Franz DR, Jahrling PB, Friedlander AM, McClain DJ, Hoover DL, Bryne WR, et al. Clinical recognition and management of patients exposed to biological warfare agents. JAMA. 1997; 278:399-411.
PubMed
CrossRef
 
Bausch DG, Towner JS, Dowell SF, Kaducu F, Lukwiya M, Sanchez A, et al. Assessment of the risk of Ebola virus transmission from bodily fluids and fomites. J Infect Dis.. 2007; 196:2S142-7.
PubMed
 
Eckmanns T, Bessert J, Behnke M, Gastmeier P, Ruden H. Compliance with antiseptic hand rub use in intensive care units: the Hawthorne effect. Infect Control Hosp Epidemiol. 2006; 27:931-4.
PubMed
CrossRef
 
Klompas M, Diekema DJ, Fishman NO, Yokoe DS. Ebola fever: reconciling planning with risk in U.S. hospitals. Ann Intern Med. 2014; 161:751-2.
CrossRef
 
Fischer WA III, Hynes NA, Perl TM. Protecting health care workers from Ebola: personal protective equipment is critical but is not enough. Ann Intern Med. 2014; 161:753-4.
CrossRef
 
Kerstiëns B, Matthys F. Interventions to control virus transmission during an outbreak of Ebola hemorrhagic fever: experience from Kikwit, Democratic Republic of the Congo, 1995. J Infect Dis. 1999; 179 Suppl 1:S263-7.
PubMed
CrossRef
 

Figures

Tables

Table Jump PlaceholderTable. Key Points for Institutions Preparing for Providing Critical Care to Patients With Ebola 

References

Centers for Disease Control and Prevention.  Infection Prevention and Control Recommendations for Hospitalized Patients with Known or Suspected Ebola Hemorrhagic Fever in U.S. Hospitals. 19 August 2014. Accessed at www.cdc.gov/vhf/ebola/hcp/infection-prevention-and-control-recommendations.html on 19 September 2014.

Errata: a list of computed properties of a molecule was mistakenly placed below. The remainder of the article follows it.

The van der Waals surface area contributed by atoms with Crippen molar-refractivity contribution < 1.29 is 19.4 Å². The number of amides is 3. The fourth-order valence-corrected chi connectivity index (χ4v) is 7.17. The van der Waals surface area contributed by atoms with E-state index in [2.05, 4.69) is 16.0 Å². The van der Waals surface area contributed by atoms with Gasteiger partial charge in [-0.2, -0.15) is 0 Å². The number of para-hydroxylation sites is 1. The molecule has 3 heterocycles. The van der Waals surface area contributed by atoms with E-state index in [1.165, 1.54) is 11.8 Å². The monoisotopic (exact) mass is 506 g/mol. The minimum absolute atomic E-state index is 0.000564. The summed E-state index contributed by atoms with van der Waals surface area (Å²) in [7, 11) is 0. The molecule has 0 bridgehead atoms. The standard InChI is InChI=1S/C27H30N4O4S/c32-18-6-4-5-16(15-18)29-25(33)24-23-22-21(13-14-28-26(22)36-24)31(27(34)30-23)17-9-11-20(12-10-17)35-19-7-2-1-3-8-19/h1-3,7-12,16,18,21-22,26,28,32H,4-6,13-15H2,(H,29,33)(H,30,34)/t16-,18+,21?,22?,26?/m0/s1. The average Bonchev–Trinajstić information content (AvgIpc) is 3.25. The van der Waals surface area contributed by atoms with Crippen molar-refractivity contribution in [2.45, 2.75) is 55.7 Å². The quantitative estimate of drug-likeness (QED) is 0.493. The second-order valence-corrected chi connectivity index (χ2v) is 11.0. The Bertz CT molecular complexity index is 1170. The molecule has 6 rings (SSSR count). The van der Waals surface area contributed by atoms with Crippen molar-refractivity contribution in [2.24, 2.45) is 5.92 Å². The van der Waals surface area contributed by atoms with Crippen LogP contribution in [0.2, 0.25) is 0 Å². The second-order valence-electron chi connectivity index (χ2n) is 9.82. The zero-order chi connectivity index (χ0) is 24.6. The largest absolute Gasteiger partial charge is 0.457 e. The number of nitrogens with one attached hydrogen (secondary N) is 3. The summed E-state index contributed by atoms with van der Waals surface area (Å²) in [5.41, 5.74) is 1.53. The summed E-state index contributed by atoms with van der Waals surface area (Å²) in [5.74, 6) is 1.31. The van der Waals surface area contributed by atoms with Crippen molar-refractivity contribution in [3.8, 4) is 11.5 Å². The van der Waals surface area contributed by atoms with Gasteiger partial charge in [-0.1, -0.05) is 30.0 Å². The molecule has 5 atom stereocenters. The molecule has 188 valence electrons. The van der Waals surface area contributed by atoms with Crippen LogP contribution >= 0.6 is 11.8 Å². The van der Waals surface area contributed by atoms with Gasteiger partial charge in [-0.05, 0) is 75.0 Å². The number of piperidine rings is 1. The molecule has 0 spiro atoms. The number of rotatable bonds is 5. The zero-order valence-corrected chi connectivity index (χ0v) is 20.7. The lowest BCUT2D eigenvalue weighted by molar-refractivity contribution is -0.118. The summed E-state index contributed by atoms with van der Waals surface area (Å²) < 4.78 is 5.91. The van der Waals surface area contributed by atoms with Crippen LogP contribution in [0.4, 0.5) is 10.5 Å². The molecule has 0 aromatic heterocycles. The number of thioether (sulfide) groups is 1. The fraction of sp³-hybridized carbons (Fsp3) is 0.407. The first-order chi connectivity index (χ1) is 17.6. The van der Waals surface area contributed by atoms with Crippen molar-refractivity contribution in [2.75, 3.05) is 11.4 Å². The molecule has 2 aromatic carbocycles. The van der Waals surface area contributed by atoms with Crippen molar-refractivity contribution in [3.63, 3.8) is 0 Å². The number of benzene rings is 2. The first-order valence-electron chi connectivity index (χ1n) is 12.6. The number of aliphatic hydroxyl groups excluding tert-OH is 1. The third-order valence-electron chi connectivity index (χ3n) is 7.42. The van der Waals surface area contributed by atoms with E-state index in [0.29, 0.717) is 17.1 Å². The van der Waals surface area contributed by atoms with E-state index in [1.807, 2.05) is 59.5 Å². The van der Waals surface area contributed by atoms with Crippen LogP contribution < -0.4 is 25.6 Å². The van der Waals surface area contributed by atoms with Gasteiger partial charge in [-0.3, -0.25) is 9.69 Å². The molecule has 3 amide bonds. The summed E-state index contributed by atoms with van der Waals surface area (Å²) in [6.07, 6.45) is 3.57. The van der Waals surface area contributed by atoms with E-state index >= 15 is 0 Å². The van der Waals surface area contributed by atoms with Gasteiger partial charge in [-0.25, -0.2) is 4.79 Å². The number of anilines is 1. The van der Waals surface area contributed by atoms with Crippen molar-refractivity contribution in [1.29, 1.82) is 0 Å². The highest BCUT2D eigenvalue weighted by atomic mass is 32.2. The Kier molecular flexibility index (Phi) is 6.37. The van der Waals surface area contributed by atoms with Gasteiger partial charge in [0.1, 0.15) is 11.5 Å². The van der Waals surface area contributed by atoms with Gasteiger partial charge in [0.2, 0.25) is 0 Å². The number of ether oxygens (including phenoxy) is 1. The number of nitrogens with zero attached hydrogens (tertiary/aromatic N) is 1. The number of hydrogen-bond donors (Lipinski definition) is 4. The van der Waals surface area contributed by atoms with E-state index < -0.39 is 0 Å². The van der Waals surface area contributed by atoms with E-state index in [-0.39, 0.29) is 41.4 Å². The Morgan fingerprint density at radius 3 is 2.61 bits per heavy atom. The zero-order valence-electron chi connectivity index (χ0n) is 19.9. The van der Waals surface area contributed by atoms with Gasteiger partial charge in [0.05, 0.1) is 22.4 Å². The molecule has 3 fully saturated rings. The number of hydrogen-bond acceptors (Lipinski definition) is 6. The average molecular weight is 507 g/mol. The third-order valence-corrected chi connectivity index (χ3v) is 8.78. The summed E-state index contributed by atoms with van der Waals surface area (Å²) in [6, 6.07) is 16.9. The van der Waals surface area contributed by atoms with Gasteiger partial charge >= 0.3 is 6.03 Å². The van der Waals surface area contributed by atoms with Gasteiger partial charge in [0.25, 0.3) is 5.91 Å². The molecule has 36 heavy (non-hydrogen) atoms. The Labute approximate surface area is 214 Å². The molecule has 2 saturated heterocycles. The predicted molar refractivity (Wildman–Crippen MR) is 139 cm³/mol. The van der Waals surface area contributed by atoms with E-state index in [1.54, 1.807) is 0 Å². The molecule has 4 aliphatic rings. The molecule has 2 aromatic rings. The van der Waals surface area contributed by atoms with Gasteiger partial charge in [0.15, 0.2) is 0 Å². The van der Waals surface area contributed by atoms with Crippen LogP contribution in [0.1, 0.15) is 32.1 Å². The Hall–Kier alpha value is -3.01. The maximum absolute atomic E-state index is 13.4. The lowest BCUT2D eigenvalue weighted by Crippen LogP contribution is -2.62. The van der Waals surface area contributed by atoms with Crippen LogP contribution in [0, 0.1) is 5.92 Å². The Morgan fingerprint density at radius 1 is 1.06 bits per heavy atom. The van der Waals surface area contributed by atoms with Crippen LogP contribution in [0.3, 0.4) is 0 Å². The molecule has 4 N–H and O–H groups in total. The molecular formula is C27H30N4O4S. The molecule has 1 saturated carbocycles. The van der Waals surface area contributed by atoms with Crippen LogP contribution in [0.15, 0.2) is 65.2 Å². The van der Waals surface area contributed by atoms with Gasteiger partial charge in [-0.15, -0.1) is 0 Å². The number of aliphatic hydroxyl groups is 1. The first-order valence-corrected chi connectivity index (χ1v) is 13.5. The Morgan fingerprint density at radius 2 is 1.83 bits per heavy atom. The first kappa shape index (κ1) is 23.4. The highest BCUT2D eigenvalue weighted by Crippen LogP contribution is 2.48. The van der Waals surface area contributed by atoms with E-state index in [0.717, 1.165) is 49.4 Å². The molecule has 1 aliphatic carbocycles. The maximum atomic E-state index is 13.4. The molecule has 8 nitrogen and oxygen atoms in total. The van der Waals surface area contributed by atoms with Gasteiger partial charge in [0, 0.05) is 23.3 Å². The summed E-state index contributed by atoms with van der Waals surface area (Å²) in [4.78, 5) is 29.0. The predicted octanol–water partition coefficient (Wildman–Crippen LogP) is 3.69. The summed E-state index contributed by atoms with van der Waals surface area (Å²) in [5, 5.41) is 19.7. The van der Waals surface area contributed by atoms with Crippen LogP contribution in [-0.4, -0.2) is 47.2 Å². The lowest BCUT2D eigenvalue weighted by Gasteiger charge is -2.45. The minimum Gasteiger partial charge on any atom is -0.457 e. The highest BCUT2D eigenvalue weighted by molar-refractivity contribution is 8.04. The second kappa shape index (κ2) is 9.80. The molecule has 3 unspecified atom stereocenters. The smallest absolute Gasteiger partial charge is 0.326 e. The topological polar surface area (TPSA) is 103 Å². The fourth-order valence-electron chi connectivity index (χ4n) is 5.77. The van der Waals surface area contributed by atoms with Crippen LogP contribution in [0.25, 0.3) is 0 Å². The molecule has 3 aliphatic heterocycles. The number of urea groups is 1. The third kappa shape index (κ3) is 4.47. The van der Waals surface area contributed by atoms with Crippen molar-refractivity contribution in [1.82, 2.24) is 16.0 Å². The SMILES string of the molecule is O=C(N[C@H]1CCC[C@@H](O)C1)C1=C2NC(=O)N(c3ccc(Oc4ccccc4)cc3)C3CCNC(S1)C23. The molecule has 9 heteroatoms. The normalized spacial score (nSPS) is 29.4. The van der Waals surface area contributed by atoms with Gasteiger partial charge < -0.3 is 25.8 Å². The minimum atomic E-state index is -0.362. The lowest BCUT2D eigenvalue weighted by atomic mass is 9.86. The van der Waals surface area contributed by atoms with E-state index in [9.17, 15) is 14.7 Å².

Franz DR, Jahrling PB, Friedlander AM, McClain DJ, Hoover DL, Bryne WR, et al. Clinical recognition and management of patients exposed to biological warfare agents. JAMA. 1997; 278:399-411.
PubMed
CrossRef
 
Bausch DG, Towner JS, Dowell SF, Kaducu F, Lukwiya M, Sanchez A, et al. Assessment of the risk of Ebola virus transmission from bodily fluids and fomites. J Infect Dis.. 2007; 196:2S142-7.
PubMed
 
Eckmanns T, Bessert J, Behnke M, Gastmeier P, Ruden H. Compliance with antiseptic hand rub use in intensive care units: the Hawthorne effect. Infect Control Hosp Epidemiol. 2006; 27:931-4.
PubMed
CrossRef
 
Klompas M, Diekema DJ, Fishman NO, Yokoe DS. Ebola fever: reconciling planning with risk in U.S. hospitals. Ann Intern Med. 2014; 161:751-2.
CrossRef
 
Fischer WA III, Hynes NA, Perl TM. Protecting health care workers from Ebola: personal protective equipment is critical but is not enough. Ann Intern Med. 2014; 161:753-4.
CrossRef
 
Kerstiëns B, Matthys F. Interventions to control virus transmission during an outbreak of Ebola hemorrhagic fever: experience from Kikwit, Democratic Republic of the Congo, 1995. J Infect Dis. 1999; 179 Suppl 1:S263-7.
PubMed
CrossRef